Trying to navigate the different Lightning implementations can be a challenge. Although there were initially three implementations: c-lightning, eclair and lnd, more continue to come out of the woodwork all the time with ptarmigan, rust-lightning and Electrum the most recent to enter the fray.
Often, it seems developers and aspiring developers choose to use or contribute to a particular implementation based on the language it is written in. Familiar with Scala? Choose eclair. Excited by the potential of Rust? Choose rust-lightning. However, there are other key considerations such as the aims, design philosophies, use cases and trade offs of the different implementations. In addition, just because an implementation is written in a certain language doesn’t necessarily mean that you are required to code in that language to contribute to the ecosystem around that implementation.
The emerging contrasts between the lnd and rust-lightning implementations were explored on a panel at Breaking Bitcoin 2019 and in this Bitcoin Magazine article. Whilst lnd seeks to take the load off developers and provide ultimate functionality out of the box, rust-lightning seeks to offer ultimate flexibility with developers encouraged to bring their own components and slot them in.
In contrast, c-lightning offers a third way. It maintains a robust and secure core that is designed to not be tweaked or replaced by the developer. Flexibility and additional functionality is available through the use of plugins that can be written by the developer in various languages such as Python or Go. The aim is for the c-lightning ecosystem to emerge as a testbed for experimenting with new cutting edge features, previously the terrain of other implementations such as lnd and eclair, without sacrificing the performance and robustness of the core.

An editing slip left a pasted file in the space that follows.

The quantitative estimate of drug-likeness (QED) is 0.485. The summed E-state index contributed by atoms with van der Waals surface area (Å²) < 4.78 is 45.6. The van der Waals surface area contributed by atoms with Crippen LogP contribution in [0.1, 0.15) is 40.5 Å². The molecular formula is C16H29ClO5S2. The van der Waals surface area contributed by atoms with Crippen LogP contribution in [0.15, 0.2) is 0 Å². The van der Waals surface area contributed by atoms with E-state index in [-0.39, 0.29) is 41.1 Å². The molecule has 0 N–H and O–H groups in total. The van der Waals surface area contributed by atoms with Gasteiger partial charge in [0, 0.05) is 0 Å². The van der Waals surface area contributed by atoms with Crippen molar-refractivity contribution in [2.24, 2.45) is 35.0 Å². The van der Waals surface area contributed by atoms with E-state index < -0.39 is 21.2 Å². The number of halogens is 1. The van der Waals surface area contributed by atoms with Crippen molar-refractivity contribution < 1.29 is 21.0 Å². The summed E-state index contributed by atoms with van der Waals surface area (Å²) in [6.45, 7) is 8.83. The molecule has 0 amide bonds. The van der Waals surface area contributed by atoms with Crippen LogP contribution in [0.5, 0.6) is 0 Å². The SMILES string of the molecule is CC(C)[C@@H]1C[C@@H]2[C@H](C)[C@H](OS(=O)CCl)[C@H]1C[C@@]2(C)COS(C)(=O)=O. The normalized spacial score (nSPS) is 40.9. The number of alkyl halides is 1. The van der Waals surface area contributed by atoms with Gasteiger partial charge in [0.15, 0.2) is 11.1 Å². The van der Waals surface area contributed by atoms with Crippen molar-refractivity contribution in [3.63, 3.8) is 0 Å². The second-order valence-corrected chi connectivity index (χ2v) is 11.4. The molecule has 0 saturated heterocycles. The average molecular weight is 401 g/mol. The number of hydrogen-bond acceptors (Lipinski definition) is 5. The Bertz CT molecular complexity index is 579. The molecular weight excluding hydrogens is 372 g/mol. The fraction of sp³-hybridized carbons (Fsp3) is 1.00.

Plugins are subprocesses that are started by the main lightningd daemon. They work in cooperation with lightningd. Any plugins that are surplus to requirements do not need to be run. Some plugins do need certain hooks to be introduced into lightningd that will notify the plugins about internal events and/or alter the behavior of lightningd.
The First C-Lightning Plugins
Blockstream has a series of Medium blog posts to showcase some of the first plugins written by the c-lightning team. These include the “Summary” plugin which provides a summary of node status including satoshis onchain, what that amounts to in fiat terms, number of peers, number of channels, how balanced are they, etc.
The “Probe” plugin determines whether there is a route to make a payment to a certain node in the network, returns the fee level required and indicates which channel(s) are preventing a successful payment. This can be used to prepare the groundwork for a future payment or merely to explore the topology of the network.
The “Prometheus” plugin collects data on the performance of your node to provide visualizations and alerts. With all of these plugins you could choose to contribute to the plugin by adding a feature or building your own from scratch.
In total there are 16 “community curated” plugins for c-lightning available at the time of writing. These include an autopilot plugin ported from a library built by Rene Pickhardt. Autopilots decide which nodes to open channels with on behalf of the user. The user needs to tell the autopilot the percentage of funds under their control, the number of channels to be opened and the minimum channel size. The autopilot also needs to be notified by lightningd when channels are opened and closed by remote parties. Building an effective autopilot is challenging as user preferences, such as maximizing the probability of a successful payment, can conflict with network health, such as the level of decentralization.
There is also a rebalance plugin, which moves liquidity between the user’s channels to ensure there is sufficient incoming and outgoing liquidity; and an invoiceless payment plugin, which allows a user to make a payment without first receiving an invoice. When running c-lightning you can choose to turn on or off any combination of these plugins.
As Lisa Neigut (@niftynei) said in her tweetstorm, c-lightning doesn’t provide “a standardized HTTP accessible interface out of the box nor an authentication scheme” for third-party app developers like lnd does. But community-built plugins offer the opportunity to build equivalents for c-lightning that exist in other implementations.
Kristaps Kaupe has started a GitHub repo for plugins emulating some lnd commands. Other plugin authors worth highlighting are Richard Bondi, who has written a collection of plugins in Go, including a plugin to ban peers; fiatjaf, who has written a plugin implementing LN URL to help the payer interact with the payee; and Conor Scott, who has written a number of plugins in Python including a plugin to create channels with top capacity nodes. Finally, Justin…